Top Five Albums of 2017

We asked our reviewers to offer the top five titles they enjoyed most in 2017 in a number of categories. Some felt five was too limiting; others had trouble sticking to 2017. All in all, our gracious reviewers offer up some wonderful lists of great books, movies, music, and more for your consideration. You can follow links to either the Banner review where available or more information on the title. Here are the lists:

From Paul Delger, an inspirational speaker from Kanawha, Iowa. Born with cerebral palsy, he motivates people to face their challenges with perseverance.

  1. Let Them Fall in Love by CeCe Winans (Pure Springs Gospel). Powerful and reflective music from one of gospel’s greats.
  2. Out of the Dark by Mandisa (Sparrow). From despair to hope, Mandisa shares from her heart.
  3. Where His Light Was by Kristene DiMarco (Bethel Music). Strong worship album.
  4. Open Hands by Laura Story (Fair Trade). Honest writing full of hope in Christ.
  5. Trust/Confío by Jaci Velasquez (Integrity). Christian music veteran with sweet sounds available in both English and Spanish versions.

 
From Jason Hahn, a corporate communications professional and member of Grace Community Chapel in Teaneck, N.J:

  1. Crookedby Propaganda (Fair Trade).
  2. Worthy by Beautiful Eulogy (Fair Trade).
  3. The Beauty Between by Kings Kaleidoscope (Kings Kaleidoscope).
  4. Sing On! by The Sing Team (BEC Recordings).
  5. In Part (EP) by Citizens & Saints (Gospel Song Records).

From Jordan Petersen, auditor at Crowe Horwath LLP and member of Sherman St CRC in Grand Rapids, Mich.:

  1. Guppy by Charly Bliss (Barsuk Records). Bubbly, bizarre, and completely in-your-face, the debut album from the New York power-pop band Charly Bliss proves just how powerful catchy-hooks can be. I could not stop listening to this album this year.
  2. Sleep Well Beast by The National (4AD). A consistently great album from a consistently great band, Sleep Well Beast continues The National’s winning trend of writing meaningful songs that don’t mute or betray the band’s age. The National vouches for the unfortunately seldom-represented notion in rock music that one’s feelings after the age of 40 are worthwhile and important.
  3. Aromanticism by Moses Sumney (Jagjaguwar). Somehow soaring, ethereal, and disarmingly intimate all at once, the debut album from Moses Sumney is a masterful exploration of what it means to be lovingly alone in a relationship-obsessed world.
  4. DAMN. by Kendrick Lamar (Top Dawg Entertainment). Provocative and pronounced, DAMN. sees Kendrick Lamar doing the dirty work that both his obsessives and dissenters are bound to do given his now iconic status. Picking apart every facet of his being—internal and external—Kendrick Lamar uses the framework of exile from God to point to all of the ways he may be flawed, mighty, and messy. Or, in other words, a person.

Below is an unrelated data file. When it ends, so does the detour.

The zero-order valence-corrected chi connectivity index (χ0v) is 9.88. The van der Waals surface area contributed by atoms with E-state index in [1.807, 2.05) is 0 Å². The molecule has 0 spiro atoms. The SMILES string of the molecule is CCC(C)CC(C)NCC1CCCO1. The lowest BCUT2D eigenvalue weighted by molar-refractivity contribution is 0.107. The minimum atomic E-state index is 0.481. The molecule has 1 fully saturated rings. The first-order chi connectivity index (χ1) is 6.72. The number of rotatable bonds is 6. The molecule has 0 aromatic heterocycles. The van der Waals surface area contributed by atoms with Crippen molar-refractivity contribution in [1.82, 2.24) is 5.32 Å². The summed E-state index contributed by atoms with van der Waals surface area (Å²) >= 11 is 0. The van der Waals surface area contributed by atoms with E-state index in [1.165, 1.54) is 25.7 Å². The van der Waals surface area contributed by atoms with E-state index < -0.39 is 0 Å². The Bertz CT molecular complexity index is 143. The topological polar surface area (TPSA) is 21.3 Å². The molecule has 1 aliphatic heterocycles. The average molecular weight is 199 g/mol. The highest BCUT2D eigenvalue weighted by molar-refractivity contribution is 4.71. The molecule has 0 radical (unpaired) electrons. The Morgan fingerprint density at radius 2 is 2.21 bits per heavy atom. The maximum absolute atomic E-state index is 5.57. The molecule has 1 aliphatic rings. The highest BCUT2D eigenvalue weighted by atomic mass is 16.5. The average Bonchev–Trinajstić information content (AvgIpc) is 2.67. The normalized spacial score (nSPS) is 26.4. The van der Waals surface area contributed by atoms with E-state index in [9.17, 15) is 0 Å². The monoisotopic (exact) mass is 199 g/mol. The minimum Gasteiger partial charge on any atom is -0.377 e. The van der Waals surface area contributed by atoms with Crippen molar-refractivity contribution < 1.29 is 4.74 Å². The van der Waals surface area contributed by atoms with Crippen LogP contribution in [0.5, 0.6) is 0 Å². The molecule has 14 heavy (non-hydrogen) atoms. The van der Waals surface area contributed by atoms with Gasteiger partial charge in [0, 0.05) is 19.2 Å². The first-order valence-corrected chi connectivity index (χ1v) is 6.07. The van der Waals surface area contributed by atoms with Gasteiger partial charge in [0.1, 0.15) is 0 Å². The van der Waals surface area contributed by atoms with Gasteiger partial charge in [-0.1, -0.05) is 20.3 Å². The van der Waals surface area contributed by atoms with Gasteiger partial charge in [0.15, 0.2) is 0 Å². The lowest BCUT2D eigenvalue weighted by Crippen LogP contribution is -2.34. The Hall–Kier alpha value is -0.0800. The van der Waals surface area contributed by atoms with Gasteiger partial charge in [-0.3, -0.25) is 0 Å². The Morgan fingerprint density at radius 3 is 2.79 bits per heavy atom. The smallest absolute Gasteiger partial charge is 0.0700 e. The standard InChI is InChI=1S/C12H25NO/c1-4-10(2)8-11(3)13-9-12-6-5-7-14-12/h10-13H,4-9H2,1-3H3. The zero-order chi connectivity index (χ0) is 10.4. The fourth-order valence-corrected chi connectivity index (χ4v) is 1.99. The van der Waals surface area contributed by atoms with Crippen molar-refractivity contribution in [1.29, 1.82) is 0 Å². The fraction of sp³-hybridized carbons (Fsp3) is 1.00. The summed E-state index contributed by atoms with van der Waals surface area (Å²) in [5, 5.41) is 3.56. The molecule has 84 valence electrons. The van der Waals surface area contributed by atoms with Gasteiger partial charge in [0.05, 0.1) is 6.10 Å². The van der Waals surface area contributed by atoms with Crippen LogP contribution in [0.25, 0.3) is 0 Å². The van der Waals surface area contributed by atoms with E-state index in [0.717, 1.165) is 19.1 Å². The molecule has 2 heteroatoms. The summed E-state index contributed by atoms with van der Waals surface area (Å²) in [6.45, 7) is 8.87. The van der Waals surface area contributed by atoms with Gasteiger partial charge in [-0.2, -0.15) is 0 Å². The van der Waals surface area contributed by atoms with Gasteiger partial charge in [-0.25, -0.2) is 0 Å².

5. Melodrama by Lorde (Universal). An airtight and arresting pop album; the result of a world class artist cultivating and guarding her vision. Conceptually, Melodrama fits the criteria of a break-up album, but functionally pushes into something bigger. In the context of a year in which feelings, testament and truth were hotly debated topics with the rise of phenomena such as the “Me Too” movement, Melodrama stands as a crucial representation that the feelings and stories of women are real, necessary and worth dancing to.

Coming up: My most anticipated albums of 2018 include titles from La Dispute, Mewithoutyou, Lucy Dacus, Courtney Barnett, and Major Murphy.
 
From Reginald Smith, director of race relations and social justice for the Christian Reformed Church and member of Madison Square Church in Grand Rapids, Mich.:

  1. Christmas by Kirk Franklin and the Family Christmas (SBME). This album could be played all year.
  2. Turn Up the Quiet by Diana Krall (Verve). Always silky smooth from a veteran jazz musician.
  3. 4:44 by Jay-Z (Roc Nation). He’s back with his confession for bad decisions.
  4. Divide by Ed Sheeran (Atlantic). He’s simply a great songwriter.
  5. Close by Marvin Sapp (RCA Inspiration). Marvin has good songs for worship in the car or at work.

 
From Micah van Dijk, who works at Redeemer University College in Hamilton, Ont., planning student events that facilitate an engaged campus culture. He also speaks in classes and youth groups regarding faith and popular music.

  1. All Things Work Together by Lecrae (Columbia). A revealing album of Lecrae's struggle to continue to advocate for justice while facing criticism from the church.   
  2. Grace Street by Big Wreck (Rounder). An innovative album that satisfies the musical longings of listeners looking for more than a four minute pop or rock song. 
  3. Adventby James Hoffman (Other Songs Music). An album quietly anticipating Christ's coming and a great antidote to the loud commercialism of wider culture. 
  4. Perception by NF (Capitol). An inspiring and therapeutic album for listeners who may be working through pain.  
  5. Pacifisticuffs by The Diablo Swing Orchestra (Spinefarm). A quirky album that blends orchestra, opera, metal, and swing music.

From Greg Veltman, the Interfaith Centre coordinator at Mount Royal University in Calgary, Alberta:

There have been some good releases from some big names in 2017: Beck, U2, Bruce Cockburn, The National, and Arcade Fire. Here I recommend a few you may have overlooked:

  1. Belong by San Fermin (Downtown Records)
  2. Ash by Ibeyi (XL Recordings)
  3. Ultralife by Oh Wonder (Republic)
  4. Melodrama by Lorde (Lava Music)
  5. American Teen by Khalid (RCA)

The Nashville Soundby Jason Isbell & the 400 Unit (Southeastern Records)

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